Showing the wisdom of Stevens’s 20-year-old warning, Sotomayor, in dissent on Tuesday, wrote that the circle was now squared:
Today, the Court leads us to a place where separation of church and state becomes a constitutional violation.
The Supreme Court issued four other decisions on Tuesday, which I discussed in my Twitter thread. The justices still have 13 cases outstanding, including the other religion case, Kennedy v. Bremerton School District, where the conservative justices are likely to take another brick out of that wall.
Chris Geidner's Newsletter is a reader-supported publication. To receive new posts and support my work, consider becoming a free or paid subscriber.
THE JAN. 6 COMMITTEE HEARINGS: On Tuesday, the Jan. 6 Committee heard damning testimony from two prominent Republican officials who faced Donald Trump’s ire for their refusal to overturn the election results in their states. Arizona House Speaker Rusty Bowers and Georgia Secretary of State Brad Raffensperger testified, as did Georgia election official Gabriel Sterling.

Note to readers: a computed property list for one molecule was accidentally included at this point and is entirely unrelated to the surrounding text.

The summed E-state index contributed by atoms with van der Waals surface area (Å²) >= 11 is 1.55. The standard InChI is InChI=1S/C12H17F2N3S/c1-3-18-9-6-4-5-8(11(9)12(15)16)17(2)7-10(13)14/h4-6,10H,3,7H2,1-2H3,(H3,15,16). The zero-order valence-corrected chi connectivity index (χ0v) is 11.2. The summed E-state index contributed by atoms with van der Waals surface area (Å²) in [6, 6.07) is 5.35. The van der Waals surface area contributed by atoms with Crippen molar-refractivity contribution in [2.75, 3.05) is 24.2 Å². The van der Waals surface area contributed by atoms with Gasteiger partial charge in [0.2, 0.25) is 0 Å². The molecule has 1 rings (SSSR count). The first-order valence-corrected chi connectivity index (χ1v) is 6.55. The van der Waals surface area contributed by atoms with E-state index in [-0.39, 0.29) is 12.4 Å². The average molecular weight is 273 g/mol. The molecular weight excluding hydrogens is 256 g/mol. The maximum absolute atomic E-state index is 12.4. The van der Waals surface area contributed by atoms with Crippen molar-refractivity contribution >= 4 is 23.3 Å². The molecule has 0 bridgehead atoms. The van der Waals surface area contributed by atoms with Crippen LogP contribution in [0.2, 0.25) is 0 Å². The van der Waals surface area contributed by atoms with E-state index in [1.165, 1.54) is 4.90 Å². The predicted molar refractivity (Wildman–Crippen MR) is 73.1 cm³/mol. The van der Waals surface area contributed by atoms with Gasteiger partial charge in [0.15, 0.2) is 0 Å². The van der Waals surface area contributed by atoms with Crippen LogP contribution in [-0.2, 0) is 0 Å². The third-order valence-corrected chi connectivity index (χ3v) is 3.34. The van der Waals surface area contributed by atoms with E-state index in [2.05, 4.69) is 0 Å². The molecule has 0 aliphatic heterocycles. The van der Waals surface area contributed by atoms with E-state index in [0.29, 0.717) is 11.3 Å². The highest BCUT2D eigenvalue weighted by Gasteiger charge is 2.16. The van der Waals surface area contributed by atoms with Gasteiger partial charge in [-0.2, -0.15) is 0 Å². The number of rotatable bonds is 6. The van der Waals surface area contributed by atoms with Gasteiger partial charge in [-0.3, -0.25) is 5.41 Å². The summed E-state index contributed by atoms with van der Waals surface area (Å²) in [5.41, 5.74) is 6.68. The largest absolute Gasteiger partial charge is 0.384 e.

Their testimony was powerful, with Bowers talking about how the Trump team wanted him to violate his oath and referring to Trump and his post-election legal team as a “tragic parody.” Raffensperger testified that he couldn’t find the votes Trump wanted because, simply, “[t]here were no votes to find.”
It was former election worker Wandrea Arshaye Moss’s testimony, though, that served as the emotional, and maybe moral, center of the day. Talking about serving as an election worker because her grandmother instilled in her the importance of voting, she testified about the threats she and her mother, Ruby Freeman, faced as a result of Rudy Giuliani’s unfounded and false attacks on them.